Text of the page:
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Buffon and the Experimental Philosophy

Peter Anstey writes …

The historiography of the Enlightenment over the last fifty years has focused heavily on the influence of the natural philosophy of Bacon and Newton and the philosophy of Locke on the French philosophes.

Surprisingly, however, the thought of Bacon, Locke and Newton has rarely been seen as part of the broader impact of the experimental philosophy movement: the focus has been on individuals and their thought and experimental philosophy has been regarded as an expression of the ‘empiricism’ of these thinkers. See for example, Jonathan Israel’s monumental Radical Enlightenment and Democratic Enlightenment, neither of which lists ‘experimental philosophy’ in its index and which tend to subordinate English experimental philosophy to empiricism. (The term gets a mere 4 entries in the index of his 983-page Enlightenment Contested.)

Now, one text that has been repeatedly cited as early evidence of the important impact of Newton is Buffon’s Translator’s Preface to his 1735 French translation of Stephen Hales’ Vegetable Staticks of 1727. But when we turn to the text itself it’s pretty clear that Newton is merely an exemplar of a broader phenomenon.

As we have argued many times on this blog, the experimental philosophy that emerged in England in the 1660s was characterized by an emphasis on observation and experiment, an aversion to theoretical systems and especially its decrying of hypotheses and principles. Let us look at Buffon’s Preface and see what he has to say about Hales’ book. He says:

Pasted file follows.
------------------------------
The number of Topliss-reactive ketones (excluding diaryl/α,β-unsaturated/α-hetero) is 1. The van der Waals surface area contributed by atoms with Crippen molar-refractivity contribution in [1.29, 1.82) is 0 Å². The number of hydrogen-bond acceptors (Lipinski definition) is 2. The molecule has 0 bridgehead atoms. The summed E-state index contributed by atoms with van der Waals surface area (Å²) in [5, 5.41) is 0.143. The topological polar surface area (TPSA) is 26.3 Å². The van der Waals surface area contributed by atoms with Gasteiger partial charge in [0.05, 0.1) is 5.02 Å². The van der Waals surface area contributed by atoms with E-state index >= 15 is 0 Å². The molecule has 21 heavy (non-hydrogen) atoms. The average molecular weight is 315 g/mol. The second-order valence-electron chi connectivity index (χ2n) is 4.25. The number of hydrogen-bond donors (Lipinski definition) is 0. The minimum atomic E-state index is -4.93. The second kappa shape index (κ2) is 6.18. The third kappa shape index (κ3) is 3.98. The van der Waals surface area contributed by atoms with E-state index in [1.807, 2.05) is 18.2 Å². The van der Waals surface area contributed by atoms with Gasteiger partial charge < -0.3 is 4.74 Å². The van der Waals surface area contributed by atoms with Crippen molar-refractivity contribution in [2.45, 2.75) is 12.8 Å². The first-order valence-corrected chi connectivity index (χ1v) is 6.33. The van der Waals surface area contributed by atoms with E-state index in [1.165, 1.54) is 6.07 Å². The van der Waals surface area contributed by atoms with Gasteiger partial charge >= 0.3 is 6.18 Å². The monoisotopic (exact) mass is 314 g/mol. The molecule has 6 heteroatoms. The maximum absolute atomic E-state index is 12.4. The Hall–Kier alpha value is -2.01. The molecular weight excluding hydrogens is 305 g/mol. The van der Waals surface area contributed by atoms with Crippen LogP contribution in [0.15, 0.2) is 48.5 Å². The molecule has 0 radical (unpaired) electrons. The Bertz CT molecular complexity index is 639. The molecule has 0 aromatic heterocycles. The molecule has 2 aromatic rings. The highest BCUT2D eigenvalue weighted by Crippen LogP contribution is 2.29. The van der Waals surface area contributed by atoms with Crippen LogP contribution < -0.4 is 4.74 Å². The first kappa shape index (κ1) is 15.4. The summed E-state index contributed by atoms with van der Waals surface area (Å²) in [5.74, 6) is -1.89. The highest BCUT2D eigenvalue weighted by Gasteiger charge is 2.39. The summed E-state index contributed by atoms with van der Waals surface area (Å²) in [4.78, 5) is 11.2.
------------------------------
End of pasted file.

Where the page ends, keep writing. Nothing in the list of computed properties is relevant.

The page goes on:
The novelty of the discoveries and the majority the ideas [of Hales’ book] will no doubt surprise natural philosophers. I know nothing better of its kind, and the genre itself is excellent, for it is only experiment and observation.
    … works founded on experiment, merit more than others. I can even say that in natural philosophy, one ought to search out experiments as much as one ought to be afraid of systems. I admit that there is nothing so good as to establish first a single principle, and then to explain the universe, and I am convinced that if one were so happy to divine it, all the pain that it takes to make experiments would be unnecessary. But sensible people see rather how much this idea is vain and chimerical: the system of nature probably depends upon several principles, principles that are unknown to us and their combination even less so.
    … It is by choice experiments, reasoned and followed, that one forces nature to reveal its secret. All the other methods have never succeeded.
    … Collections of experiments and observations are therefore the only books that can augment our understanding. Being a natural philosopher is not a matter of knowing what follows from this or that hypothesis, in supposing, for example, a subtle matter, vortices, an attractive force, etc. It is to know well that by which it comes and to understand that which is presented to our eyes. The understanding of effects will conduct us insensibly to that of their causes and will not trip us up into the absurdities that seem to characterize all systems.
    … It is this method that my author [Hales] has followed. It is that of the great Newton; that which Bacon, Galileo, Boyle, Stahl recommended and embraced; that which the Académie of Sciences has made it a law to adopt … (pp. iii–vi)

Notice the underlined words here: ‘experiment and observation’, ‘systems’, ‘vain and chimerical’, ‘hypothesis’. This passage bears all the hallmarks of an expression of the central doctrines of the experimental philosophy. This is reinforced by the gallery of greats that is listed: Bacon, Galileo, Boyle, Stahl.

The focus is not on individuals such as Newton at all, nor is it on empiricism. It is on the méthode of the experimental philosophy. This is what Voltaire had referred to just one year earlier in 1734 in his letter ‘On the Lord Bacon’ in his Letters concerning the English Nation, where he claimed that Bacon ‘is the Father of experimental philosophy’ and that ‘no one before the Lord Bacon was acquainted with experimental Philosophy’.

It is the experimental philosophy, and not Bacon or Newton, that Buffon is praising and advocating. The experimental philosophy, as discussed by Buffon, Voltaire, d’Alembert and Diderot, needs to become a central notion in our historiography of the Enlightenment.


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